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Electronic Colloquium on Computational Complexity

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TR00-068 | 13th July 2000 00:00

Gambling in a rigged casino: The adversarial multi-armed bandit problem


Authors: Peter Auer, Nicolo Cesa-Bianchi, Yoav Freund, Robert E. Schapire
Publication: 12th September 2000 20:19
Downloads: 3317


In the multi-armed bandit problem, a gambler must decide which arm
of K non-identical slot machines to play in a sequence of trials
so as to maximize his reward.
This classical problem has received much attention because of the
simple model it provides of the trade-off between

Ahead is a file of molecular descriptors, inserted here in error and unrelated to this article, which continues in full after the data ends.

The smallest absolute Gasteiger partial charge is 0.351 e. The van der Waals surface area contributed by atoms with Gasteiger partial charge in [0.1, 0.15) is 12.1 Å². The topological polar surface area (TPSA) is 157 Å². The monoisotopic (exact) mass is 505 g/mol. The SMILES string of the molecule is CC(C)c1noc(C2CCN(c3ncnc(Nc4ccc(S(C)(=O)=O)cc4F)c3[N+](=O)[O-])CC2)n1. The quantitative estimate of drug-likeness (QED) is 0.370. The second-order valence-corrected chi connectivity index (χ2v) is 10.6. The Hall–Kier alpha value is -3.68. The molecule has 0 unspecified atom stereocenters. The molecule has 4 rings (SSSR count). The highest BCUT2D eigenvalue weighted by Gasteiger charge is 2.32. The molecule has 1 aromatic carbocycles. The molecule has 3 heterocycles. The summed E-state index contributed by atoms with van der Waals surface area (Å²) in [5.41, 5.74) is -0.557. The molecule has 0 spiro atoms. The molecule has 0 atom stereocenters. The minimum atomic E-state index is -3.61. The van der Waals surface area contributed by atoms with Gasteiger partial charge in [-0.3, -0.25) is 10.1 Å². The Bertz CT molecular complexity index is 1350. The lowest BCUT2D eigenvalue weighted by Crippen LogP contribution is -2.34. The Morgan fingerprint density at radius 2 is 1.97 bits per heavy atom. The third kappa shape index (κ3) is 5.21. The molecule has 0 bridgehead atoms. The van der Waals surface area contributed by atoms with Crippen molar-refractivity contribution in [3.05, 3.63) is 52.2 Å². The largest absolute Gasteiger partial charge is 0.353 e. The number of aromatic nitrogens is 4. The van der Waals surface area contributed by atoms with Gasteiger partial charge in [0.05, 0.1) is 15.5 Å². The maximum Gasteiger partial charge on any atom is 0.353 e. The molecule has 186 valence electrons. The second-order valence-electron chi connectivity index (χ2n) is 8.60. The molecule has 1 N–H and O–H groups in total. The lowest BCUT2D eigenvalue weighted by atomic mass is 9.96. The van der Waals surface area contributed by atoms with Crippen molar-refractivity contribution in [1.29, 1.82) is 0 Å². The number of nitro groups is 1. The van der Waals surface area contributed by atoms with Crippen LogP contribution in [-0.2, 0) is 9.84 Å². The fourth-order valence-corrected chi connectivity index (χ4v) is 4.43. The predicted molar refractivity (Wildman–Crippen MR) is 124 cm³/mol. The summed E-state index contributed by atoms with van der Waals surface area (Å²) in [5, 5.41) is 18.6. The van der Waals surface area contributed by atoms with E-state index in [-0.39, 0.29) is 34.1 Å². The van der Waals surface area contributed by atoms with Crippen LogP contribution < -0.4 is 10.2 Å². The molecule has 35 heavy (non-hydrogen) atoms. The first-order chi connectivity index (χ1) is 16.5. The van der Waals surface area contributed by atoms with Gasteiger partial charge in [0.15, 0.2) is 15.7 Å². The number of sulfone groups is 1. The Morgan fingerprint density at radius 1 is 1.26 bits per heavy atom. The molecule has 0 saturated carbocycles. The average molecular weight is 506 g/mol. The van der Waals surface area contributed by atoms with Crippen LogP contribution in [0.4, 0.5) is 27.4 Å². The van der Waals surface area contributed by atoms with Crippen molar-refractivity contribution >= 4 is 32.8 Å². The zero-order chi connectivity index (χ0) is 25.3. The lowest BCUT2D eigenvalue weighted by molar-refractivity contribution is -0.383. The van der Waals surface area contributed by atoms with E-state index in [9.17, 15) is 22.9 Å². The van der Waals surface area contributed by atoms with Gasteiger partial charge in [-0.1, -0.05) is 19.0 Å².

exploration (trying out each arm to find the best one) and
exploitation (playing the arm believed to give the best payoff).
Past solutions for the bandit problem have almost always relied on
assumptions about the statistics of the slot machines.

In this work, we make no statistical assumptions whatsoever about the
nature of the process generating the payoffs of the slot machines.
We give a solution to the bandit problem in which an adversary,
rather than a benign stochastic process, has complete control over
the payoffs. In a sequence of T plays, we prove that the expected
per-round payoff of our algorithm approaches that of the best arm
at the rate T^(-1/3), and we give an improved rate of convergence
when the best arm has fairly low payoff. We also consider a setting
in which the player has a team of ``experts'' advising him on which
arm to play; here, we give a strategy that will guarantee expected
payoff close to that of the best expert.
Finally, we apply our result to the problem of learning to play an
unknown repeated matrix game against an all-powerful adversary.

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